AmericanFarm.com

Produce sales near, far discussed with growers

By SEAN CLOUGHERTY
Managing Editor

HARRINGTON, Del. — (Jan. 20, 2015) During Delaware Agricluture Week’s vegetable sessions, growers heard about opportunities to market products close to home and abroad.
Beth Pomper, sales director for the Delaware Department of State, urged growers to consider export opportunities to Canada and Bermuda while Calvin Musser of the Laurel Farmer’s Auction Market talked about changes made to accommodate smaller growers and a wider variety of products.
While focusing mainly on Canada, Pomper said Bermuda may be a small market to export to but can be relatively easy with shipments leaving New Jersey’s port weekly.
Canada also has advantages to Delaware and the region with 80 percent of the Canadians living along its U.S. border — a nine-hour truck ride from the Mid-Atlantic — and most of those people near the East Coast.
And research shows Canadians have added 11 percent more vegetables to their diet in the last two years.
“Fortunately we’re on the right coast to increase the business,” Pomper said.
Canada has a $97 billion processing vegetable industry and most of it is located in and around Toronto, she told the group of farmers at the Exhibit Hall at the Delaware State Fairgrounds.
Potatoes leads all U.S. vegetable crops sold to Canada but a significant amount of watermelons, including loads from Delaware and Maryland farms, is sent there from the United States.
Pomper said she’s organizing a trade mission to Ontario and Quebec in March and needs farmers interested in exporting to Canada to be part of the trip meeting with fruit and vegetable buyers.
Farmers interested in going on the trip can contact Pomper at 302-577-8465.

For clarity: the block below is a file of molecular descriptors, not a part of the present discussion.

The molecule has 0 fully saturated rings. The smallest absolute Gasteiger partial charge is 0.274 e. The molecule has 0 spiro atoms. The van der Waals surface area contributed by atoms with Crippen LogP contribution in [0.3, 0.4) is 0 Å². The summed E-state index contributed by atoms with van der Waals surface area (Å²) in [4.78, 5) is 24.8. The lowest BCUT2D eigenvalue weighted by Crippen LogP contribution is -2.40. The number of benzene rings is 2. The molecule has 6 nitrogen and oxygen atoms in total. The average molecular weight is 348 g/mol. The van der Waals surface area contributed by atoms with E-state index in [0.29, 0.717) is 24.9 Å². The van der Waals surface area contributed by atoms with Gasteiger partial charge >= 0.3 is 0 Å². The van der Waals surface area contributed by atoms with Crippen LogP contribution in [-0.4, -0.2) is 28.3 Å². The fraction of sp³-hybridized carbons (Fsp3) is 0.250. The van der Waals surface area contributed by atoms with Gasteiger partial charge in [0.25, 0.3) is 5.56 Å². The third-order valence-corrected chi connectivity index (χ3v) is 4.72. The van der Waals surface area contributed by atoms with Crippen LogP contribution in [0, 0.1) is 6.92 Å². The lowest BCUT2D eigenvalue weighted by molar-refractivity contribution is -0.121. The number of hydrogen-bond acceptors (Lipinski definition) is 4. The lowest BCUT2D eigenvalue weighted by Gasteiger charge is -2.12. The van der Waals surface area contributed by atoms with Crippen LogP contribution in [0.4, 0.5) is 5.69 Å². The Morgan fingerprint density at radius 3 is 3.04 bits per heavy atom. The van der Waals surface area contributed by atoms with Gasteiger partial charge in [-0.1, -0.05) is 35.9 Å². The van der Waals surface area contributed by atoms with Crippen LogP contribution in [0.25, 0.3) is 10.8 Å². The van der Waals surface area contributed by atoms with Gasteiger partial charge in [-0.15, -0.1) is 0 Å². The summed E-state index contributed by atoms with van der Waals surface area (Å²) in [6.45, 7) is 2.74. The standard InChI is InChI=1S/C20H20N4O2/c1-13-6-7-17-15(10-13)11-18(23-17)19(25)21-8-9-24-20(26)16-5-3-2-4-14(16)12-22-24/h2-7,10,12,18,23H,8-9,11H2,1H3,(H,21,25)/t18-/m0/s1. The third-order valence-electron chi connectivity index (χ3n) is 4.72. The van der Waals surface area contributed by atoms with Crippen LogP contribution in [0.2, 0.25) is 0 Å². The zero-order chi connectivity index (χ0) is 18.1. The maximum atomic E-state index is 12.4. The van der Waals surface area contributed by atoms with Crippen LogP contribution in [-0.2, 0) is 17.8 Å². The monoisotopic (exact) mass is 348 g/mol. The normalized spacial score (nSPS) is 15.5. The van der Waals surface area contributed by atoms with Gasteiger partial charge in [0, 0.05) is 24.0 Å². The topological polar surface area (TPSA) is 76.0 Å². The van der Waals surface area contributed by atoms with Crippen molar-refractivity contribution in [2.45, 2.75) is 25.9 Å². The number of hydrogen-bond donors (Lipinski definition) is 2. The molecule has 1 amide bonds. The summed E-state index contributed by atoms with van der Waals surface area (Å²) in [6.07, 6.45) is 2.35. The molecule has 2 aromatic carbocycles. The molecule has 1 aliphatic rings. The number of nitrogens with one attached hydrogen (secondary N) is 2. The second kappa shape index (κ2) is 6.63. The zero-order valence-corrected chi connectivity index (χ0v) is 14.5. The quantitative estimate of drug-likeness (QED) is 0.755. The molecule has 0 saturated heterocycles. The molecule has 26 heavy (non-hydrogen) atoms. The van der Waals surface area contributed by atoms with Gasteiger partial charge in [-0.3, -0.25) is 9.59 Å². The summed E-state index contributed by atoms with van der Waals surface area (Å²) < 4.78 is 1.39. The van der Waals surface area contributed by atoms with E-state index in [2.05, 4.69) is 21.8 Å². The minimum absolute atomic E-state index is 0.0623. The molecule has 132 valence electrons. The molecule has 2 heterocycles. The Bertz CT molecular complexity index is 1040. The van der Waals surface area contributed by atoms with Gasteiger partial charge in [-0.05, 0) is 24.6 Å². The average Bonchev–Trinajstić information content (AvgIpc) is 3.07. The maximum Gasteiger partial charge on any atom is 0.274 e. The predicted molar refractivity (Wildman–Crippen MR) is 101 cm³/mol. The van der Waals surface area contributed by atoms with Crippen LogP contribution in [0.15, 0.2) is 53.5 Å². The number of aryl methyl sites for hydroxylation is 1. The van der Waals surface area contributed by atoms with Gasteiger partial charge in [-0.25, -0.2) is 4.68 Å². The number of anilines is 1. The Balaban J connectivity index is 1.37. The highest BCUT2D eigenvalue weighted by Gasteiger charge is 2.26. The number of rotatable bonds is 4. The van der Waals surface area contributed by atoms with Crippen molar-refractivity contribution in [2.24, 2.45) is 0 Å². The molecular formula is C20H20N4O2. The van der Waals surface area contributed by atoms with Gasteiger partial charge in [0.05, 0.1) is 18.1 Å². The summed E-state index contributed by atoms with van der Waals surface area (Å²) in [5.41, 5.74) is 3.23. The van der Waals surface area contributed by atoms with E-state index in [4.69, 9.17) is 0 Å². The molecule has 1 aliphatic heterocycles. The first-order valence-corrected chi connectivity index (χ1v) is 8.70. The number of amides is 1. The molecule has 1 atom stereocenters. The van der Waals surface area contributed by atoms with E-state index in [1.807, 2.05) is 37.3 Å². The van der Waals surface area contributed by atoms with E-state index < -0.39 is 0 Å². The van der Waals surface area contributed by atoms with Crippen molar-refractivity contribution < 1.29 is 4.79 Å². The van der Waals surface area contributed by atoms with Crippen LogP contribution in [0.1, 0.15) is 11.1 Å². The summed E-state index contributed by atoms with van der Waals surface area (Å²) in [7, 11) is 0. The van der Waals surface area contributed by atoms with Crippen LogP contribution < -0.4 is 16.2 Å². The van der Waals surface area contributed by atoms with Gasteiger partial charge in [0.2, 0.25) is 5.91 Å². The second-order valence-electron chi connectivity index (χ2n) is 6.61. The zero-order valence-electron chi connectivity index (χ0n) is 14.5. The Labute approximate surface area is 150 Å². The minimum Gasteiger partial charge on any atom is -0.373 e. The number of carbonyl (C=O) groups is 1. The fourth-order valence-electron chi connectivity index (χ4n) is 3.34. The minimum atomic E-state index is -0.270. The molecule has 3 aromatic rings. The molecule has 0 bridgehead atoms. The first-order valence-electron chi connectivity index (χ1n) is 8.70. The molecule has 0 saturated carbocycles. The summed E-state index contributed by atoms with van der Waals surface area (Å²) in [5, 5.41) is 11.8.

Pomper added that there is additional funding assistance available to help growers meet labeling and grading requirements for exporting products.
“Don’t be scared,” she said. “There is paperwork and requirements but I can help you with that.”
Closer to home, Musser said the Laurel auction, widely known as “the block” is entering its 75th year and after expanding its serves for buyers and grower, sales have doubled in the last two years.
Adding a bin and box lot area in 2013 offered more opportunity to smaller growers, Musser said, and brought in more variety beyond the auction’s longtime stapes of cantaloupe and watermelons.
The auction also started a store for packaging supplies to move and display produce.
“Musser said using quality packaging often makes a difference with buyers and urged growers to not to bring products in damaged or dirty bins or boxes.
“Our buyers today want to take the product from our location and put it on the shelf or on the store floor.
They don’t want to handle it two or three times like they used to,” Musser said.
“That reflects on how you grow your product,” he said.
Musser also extended the selling period from past years.
This year, the block is scheduled to open June 10 selling on Mondays and Fridays until July 6 wherein it will be open six days a week through Sept. 5 and then going back to Mondays and Fridays until Oct. 16.
“Whatever a farmer produces, we’ll sell it for you,” Musser said.